NEWS FROM THE CENTER FRIDAY DIGEST December 25, 2020
Increasingly, the world in which we live today seems very unreceptive to that same Gospel, a message that has been such a blessing to the world for more than two millennia. Instead of receiving the Good News of Jesus like Mary and Joseph, the wise men, or the shepherds, the world in which we live is violently suspicious of the message of the Messiah like Herod in Matthew 2. In a speech last month, Supreme Court Justice Samuel Alito warned our nation, saying,
In certain quarters, religious liberty has fast become a disfavored right,” Alito said. “For many today, religious liberty is not a cherished freedom. It’s often just an excuse for bigotry and it can’t be tolerated even when there’s no evidence that anybody has been harmed.
Later in the speech citing COVID 19 and state overreach, he was even more concerned when he said,
The resulting (state) restrictions “blatantly discriminated against houses of worship,” Alito said Thursday, adding that he believed religious liberty is in danger of becoming a “second-class right.”
How did the cherished right of religious liberty and religious assembly become anathema in the culture in which we live? That discussion is for another paper. What remains vital today is first, our awareness of the fact that religious liberty, especially the liberty to believe and teach the whole counsel of God faithfully according to the Bible, that right is under direct assault. Much like Herod’s overt violence against the Christ child that first Christmas (See again Matt. 2:13-18), there are many today who would joyfully welcome the silencing of the Christmas message and the Church that is dedicated to proclaiming that message for all to hear. Like Joseph who gallantly protected Jesus and Mary that first Christmas, we as believers should also put to use our God-given freedoms to fight for our right to be the Church in this culture for the sake of the culture and the mission of the Church. But, even more importantly than that, the MAIN MESSAGE FOR THIS DAY, no matter what is happening in our world, is this: There is no Herod, no Caesar, no Pharaoh, no tyrant, no dictator, nor even a duly elected president, or elected official that can stop the persevering power and blessing of the message of Christmas of coming for you, for me, for all.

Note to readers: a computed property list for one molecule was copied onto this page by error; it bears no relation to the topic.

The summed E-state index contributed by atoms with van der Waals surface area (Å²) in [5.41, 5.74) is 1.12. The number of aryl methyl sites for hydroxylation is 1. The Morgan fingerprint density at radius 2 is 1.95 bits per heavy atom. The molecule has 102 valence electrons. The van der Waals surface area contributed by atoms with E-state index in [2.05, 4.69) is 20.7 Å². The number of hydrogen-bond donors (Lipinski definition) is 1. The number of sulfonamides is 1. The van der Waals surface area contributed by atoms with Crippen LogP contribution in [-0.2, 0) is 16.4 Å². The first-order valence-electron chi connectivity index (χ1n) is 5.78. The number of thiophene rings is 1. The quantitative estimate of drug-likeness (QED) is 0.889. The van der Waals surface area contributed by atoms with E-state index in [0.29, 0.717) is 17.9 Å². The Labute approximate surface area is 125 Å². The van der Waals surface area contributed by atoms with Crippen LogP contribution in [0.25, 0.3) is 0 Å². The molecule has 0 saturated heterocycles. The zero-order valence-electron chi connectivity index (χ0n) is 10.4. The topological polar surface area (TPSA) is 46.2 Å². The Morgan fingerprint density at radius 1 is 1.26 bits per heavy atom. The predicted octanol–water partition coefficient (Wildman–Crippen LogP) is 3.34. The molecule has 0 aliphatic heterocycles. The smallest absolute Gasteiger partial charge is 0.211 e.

Today’s the day to rejoice in the fact that God’s love keeps coming no matter the time, no matter the place. God’s love for you comes no matter the struggles in your life or in your family. God’s love, mercy, and forgiveness keeps coming no matter the foolishness or the bravado of the culture in which we live. Today’s a day to rejoice with those first shepherds on Christmas day. Today’s the day to remember my favorite Bible verse from Rom. 8:31-38.
What, then, shall we say in response to these things? If God is for us, who can be against us? He who did not spare his own Son, but gave him up for us all—how will he not also, along with him, graciously give us all things? Who will bring any charge against those whom God has chosen? It is God who justifies. Who then is the one who condemns? No one. Christ Jesus who died—more than that, who was raised to life—is at the right hand of God and is also interceding for us. Who shall separate us from the love of Christ? Shall trouble or hardship or persecution or famine or nakedness or danger or sword?....
No, in all these things we are more than conquerors through him who loved us. For I am convinced that neither death nor life, neither angels nor demons, neither the present nor the future, nor any powers, neither height nor depth, nor anything else in all creation, will be able to separate us from the love of God that is in Christ Jesus our Lord.
Merry Christmas! And may the certainty of God’s love for you in Jesus Christ give you strength, comfort, and confidence this day to face whatever comes tomorrow. For, nothing can overpower the persevering power and blessing of Christmas IN CHRIST FOR YOU!
The Rev. Dr. Gregory Seltz serves as executive director of the Lutheran Center for Religious Liberty.
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